Jillian Freyer: Spitting on Flowers, 2020


From Everybody’s Island

12×10 inch
Darkroom c-type print
Time-limited edition
[Available until 1 January 2024]
Accompanied a signed certificate of authenticity from the gallery and by signed artist label.

Shipping worldwide
For Christmas deliveries order by 16 December, 2022

Enquiries: tom@opendoors.gallery


OD Photo Prize 2023 | Shortlisted Artists

Jillian Freyer [b. 1989] holds a BFA from Massachusetts College of Art and Design and an MFA from the Yale School of Art, where she has been awarded the John Ferguson Weir Award for overall excellence in the Yale School of Art. She has exhibited her photographs at the Aperture Foundation, The Institute of Contemporary Art in Boston, LTD Los Angeles, Back Gallery Project, and David Zwirner Gallery. Jillian’s work employs still and moving images to explore the notion of experience as touch and emotional and physical endurance performed through women’s bodies. She is interested in using the camera as a mediator to observe the tension and sensuality between her subjects.

Artist Statement | “My work explores themes of womanhood, platonic intimacy, and collective experiences. In this group of pictures, I am looking at how gestures and touch connect us. I began making these photos with my mother and two younger sisters to explore our relationships and investigate how intimacy, or lack thereof, can inform beliefs.

I see these women who populate my images as a community- entangled in the landscape, caring for one another, coming together in this partly fictionalized world. It touches on the reality that I want to exist in. However, still, there are moments of solitude, isolation, and reflection — a woman crying in a bed of flowers, and another woman is dragged through the grass. I began making these photographs to understand my experiences and how my ideas of myself and my body were formed. Beliefs are woven into our gestures, passed down from generation through communities. They lie amongst the quotidian, embedded into our very beings. Simple interactions we repeat and observe performed by our mothers, grandmothers, and sisters. I am interested in how these connections shape our worth, how the physical relationship between people holds importance, and how our bodies contain the physical weight of experiences. Touch can be caring or violent, depending on who is performing it. Our bodies hold onto memories and store them within us as we move through the world, slowly carving out a space in which we feel safe.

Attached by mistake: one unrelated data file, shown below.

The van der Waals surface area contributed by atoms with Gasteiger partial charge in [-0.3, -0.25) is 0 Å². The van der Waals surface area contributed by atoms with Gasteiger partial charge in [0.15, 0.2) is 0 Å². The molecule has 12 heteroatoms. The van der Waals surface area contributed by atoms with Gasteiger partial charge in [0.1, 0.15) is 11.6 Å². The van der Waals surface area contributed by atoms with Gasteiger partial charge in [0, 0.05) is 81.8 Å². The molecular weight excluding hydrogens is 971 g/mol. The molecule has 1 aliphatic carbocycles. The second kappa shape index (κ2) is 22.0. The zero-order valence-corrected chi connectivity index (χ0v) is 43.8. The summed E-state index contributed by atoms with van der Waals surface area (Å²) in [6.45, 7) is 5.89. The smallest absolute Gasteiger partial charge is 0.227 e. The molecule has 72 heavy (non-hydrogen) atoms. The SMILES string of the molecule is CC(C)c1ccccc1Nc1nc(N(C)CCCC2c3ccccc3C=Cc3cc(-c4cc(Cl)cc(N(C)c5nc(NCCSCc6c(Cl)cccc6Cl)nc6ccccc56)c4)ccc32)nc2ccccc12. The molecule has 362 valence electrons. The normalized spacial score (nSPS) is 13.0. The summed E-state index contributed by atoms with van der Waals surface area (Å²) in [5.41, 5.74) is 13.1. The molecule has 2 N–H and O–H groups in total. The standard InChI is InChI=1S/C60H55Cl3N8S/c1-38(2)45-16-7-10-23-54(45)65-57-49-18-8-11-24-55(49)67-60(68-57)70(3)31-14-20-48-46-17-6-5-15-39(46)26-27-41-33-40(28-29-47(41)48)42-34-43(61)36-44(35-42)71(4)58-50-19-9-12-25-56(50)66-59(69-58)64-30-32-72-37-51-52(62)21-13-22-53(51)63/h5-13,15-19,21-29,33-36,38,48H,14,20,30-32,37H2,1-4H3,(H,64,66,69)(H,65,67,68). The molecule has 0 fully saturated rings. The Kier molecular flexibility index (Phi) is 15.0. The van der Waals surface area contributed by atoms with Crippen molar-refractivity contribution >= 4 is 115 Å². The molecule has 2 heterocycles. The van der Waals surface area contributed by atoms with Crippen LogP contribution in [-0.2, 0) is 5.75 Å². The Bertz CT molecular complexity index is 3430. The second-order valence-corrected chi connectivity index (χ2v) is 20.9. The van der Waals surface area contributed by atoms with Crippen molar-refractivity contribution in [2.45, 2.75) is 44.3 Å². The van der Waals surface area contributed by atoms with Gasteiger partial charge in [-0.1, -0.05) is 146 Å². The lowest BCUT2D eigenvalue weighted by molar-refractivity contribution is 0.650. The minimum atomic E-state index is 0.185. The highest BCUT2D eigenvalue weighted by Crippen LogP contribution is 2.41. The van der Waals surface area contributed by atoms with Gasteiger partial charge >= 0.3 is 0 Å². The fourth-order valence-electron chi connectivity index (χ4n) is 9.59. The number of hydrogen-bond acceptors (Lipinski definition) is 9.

Texture and surface become influential in these photos in their ability to relay the conditions of the women. I am drawn to imperfections that become nuanced within traditional beauty, the stigma of aging, and the contrast of tension and vulnerability between my subjects. I use photography as a mediator to address the inheritance of beliefs, drawing from personal experience and making photos through witnessed and staged performances.” —

IMAGE DESCRIPTION | Here, Lily spits from her mouth while lying in the dandelions. Her skin is flawed; she defies the expectation of being ladylike and pristine. I can remember when I was little; I received a book on etiquette. I was not to have my elbows on the table, not slurp my food, have manners, and try not to take up space. I think about these acts of ‘not being too much’ and think about how that has shaped me, shaped my self-worthiness.


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Additional information

Weight 1 kg
Dimensions 35 × 25 × 4 cm
Choose your print option

12×10" print, 12×10" print [FRAMED]